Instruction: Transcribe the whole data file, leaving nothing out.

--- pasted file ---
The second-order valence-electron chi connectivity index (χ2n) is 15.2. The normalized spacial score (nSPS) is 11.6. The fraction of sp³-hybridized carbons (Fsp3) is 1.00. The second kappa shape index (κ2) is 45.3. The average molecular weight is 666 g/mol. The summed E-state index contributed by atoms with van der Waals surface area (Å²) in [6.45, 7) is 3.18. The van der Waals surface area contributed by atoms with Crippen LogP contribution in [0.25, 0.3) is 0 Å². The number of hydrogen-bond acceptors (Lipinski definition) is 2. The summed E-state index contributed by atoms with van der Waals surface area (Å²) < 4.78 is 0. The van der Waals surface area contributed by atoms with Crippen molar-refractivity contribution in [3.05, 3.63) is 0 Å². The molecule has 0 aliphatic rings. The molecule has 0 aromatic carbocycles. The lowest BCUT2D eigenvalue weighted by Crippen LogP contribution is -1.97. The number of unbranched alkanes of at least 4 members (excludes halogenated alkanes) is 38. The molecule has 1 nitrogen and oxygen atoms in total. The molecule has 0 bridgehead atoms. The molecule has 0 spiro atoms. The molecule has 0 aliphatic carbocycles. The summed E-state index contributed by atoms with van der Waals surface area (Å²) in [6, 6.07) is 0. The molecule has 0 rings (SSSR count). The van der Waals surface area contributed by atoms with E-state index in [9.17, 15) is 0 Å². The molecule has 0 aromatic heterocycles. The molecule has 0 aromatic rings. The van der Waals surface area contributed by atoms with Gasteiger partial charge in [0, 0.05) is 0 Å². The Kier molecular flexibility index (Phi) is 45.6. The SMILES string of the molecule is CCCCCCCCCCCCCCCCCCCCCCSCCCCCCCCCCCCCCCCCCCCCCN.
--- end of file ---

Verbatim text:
The second-order valence-electron chi connectivity index (χ2n) is 15.2. The normalized spacial score (nSPS) is 11.6. The fraction of sp³-hybridized carbons (Fsp3) is 1.00. The second kappa shape index (κ2) is 45.3. The average molecular weight is 666 g/mol. The summed E-state index contributed by atoms with van der Waals surface area (Å²) in [6.45, 7) is 3.18. The van der Waals surface area contributed by atoms with Crippen LogP contribution in [0.25, 0.3) is 0 Å². The number of hydrogen-bond acceptors (Lipinski definition) is 2. The summed E-state index contributed by atoms with van der Waals surface area (Å²) < 4.78 is 0. The van der Waals surface area contributed by atoms with Crippen molar-refractivity contribution in [3.05, 3.63) is 0 Å². The molecule has 0 aliphatic rings. The molecule has 0 aromatic carbocycles. The lowest BCUT2D eigenvalue weighted by Crippen LogP contribution is -1.97. The number of unbranched alkanes of at least 4 members (excludes halogenated alkanes) is 38. The molecule has 1 nitrogen and oxygen atoms in total. The molecule has 0 bridgehead atoms. The molecule has 0 spiro atoms. The molecule has 0 aliphatic carbocycles. The summed E-state index contributed by atoms with van der Waals surface area (Å²) in [6, 6.07) is 0. The molecule has 0 rings (SSSR count). The van der Waals surface area contributed by atoms with E-state index in [9.17, 15) is 0 Å². The molecule has 0 aromatic heterocycles. The molecule has 0 aromatic rings. The van der Waals surface area contributed by atoms with Gasteiger partial charge in [0, 0.05) is 0 Å². The Kier molecular flexibility index (Phi) is 45.6. The SMILES string of the molecule is CCCCCCCCCCCCCCCCCCCCCCSCCCCCCCCCCCCCCCCCCCCCCN.